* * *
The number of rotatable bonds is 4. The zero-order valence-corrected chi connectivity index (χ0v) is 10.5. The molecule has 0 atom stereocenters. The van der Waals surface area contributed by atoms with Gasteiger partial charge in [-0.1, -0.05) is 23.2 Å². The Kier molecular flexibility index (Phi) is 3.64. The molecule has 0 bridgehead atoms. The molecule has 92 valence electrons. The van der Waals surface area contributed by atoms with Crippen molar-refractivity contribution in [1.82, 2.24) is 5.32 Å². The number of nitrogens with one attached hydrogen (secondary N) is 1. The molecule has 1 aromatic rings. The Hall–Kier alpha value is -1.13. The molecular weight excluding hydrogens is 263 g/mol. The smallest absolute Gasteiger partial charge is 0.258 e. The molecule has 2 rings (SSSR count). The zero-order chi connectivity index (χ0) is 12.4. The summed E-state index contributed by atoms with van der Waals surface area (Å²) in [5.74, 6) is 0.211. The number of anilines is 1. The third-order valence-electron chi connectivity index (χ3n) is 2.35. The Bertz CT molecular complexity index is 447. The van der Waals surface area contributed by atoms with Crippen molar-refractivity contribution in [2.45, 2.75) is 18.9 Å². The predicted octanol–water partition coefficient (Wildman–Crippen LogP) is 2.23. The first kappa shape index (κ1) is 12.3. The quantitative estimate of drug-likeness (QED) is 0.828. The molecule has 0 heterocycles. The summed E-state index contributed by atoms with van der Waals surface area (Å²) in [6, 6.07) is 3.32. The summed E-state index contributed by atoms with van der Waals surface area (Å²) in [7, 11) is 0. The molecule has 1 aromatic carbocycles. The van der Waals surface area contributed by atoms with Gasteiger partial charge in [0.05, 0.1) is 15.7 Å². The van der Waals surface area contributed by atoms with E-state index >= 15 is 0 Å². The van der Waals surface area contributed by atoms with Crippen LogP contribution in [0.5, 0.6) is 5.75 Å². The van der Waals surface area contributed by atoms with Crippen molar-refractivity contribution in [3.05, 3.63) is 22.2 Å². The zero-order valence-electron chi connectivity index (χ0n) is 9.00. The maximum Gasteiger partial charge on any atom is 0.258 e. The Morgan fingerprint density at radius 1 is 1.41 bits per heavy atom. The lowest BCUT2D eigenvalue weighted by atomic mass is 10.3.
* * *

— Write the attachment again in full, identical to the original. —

The number of rotatable bonds is 4. The zero-order valence-corrected chi connectivity index (χ0v) is 10.5. The molecule has 0 atom stereocenters. The van der Waals surface area contributed by atoms with Gasteiger partial charge in [-0.1, -0.05) is 23.2 Å². The Kier molecular flexibility index (Phi) is 3.64. The molecule has 0 bridgehead atoms. The molecule has 92 valence electrons. The van der Waals surface area contributed by atoms with Crippen molar-refractivity contribution in [1.82, 2.24) is 5.32 Å². The number of nitrogens with one attached hydrogen (secondary N) is 1. The molecule has 1 aromatic rings. The Hall–Kier alpha value is -1.13. The molecular weight excluding hydrogens is 263 g/mol. The smallest absolute Gasteiger partial charge is 0.258 e. The molecule has 2 rings (SSSR count). The zero-order chi connectivity index (χ0) is 12.4. The summed E-state index contributed by atoms with van der Waals surface area (Å²) in [5.74, 6) is 0.211. The number of anilines is 1. The third-order valence-electron chi connectivity index (χ3n) is 2.35. The Bertz CT molecular complexity index is 447. The van der Waals surface area contributed by atoms with Crippen molar-refractivity contribution in [2.45, 2.75) is 18.9 Å². The predicted octanol–water partition coefficient (Wildman–Crippen LogP) is 2.23. The first kappa shape index (κ1) is 12.3. The quantitative estimate of drug-likeness (QED) is 0.828. The molecule has 0 heterocycles. The summed E-state index contributed by atoms with van der Waals surface area (Å²) in [6, 6.07) is 3.32. The summed E-state index contributed by atoms with van der Waals surface area (Å²) in [7, 11) is 0. The molecule has 1 aromatic carbocycles. The van der Waals surface area contributed by atoms with Gasteiger partial charge in [0.05, 0.1) is 15.7 Å². The van der Waals surface area contributed by atoms with E-state index >= 15 is 0 Å². The van der Waals surface area contributed by atoms with Crippen LogP contribution in [0.5, 0.6) is 5.75 Å². The van der Waals surface area contributed by atoms with Crippen molar-refractivity contribution in [3.05, 3.63) is 22.2 Å². The zero-order valence-electron chi connectivity index (χ0n) is 9.00. The maximum Gasteiger partial charge on any atom is 0.258 e. The Morgan fingerprint density at radius 1 is 1.41 bits per heavy atom. The lowest BCUT2D eigenvalue weighted by atomic mass is 10.3.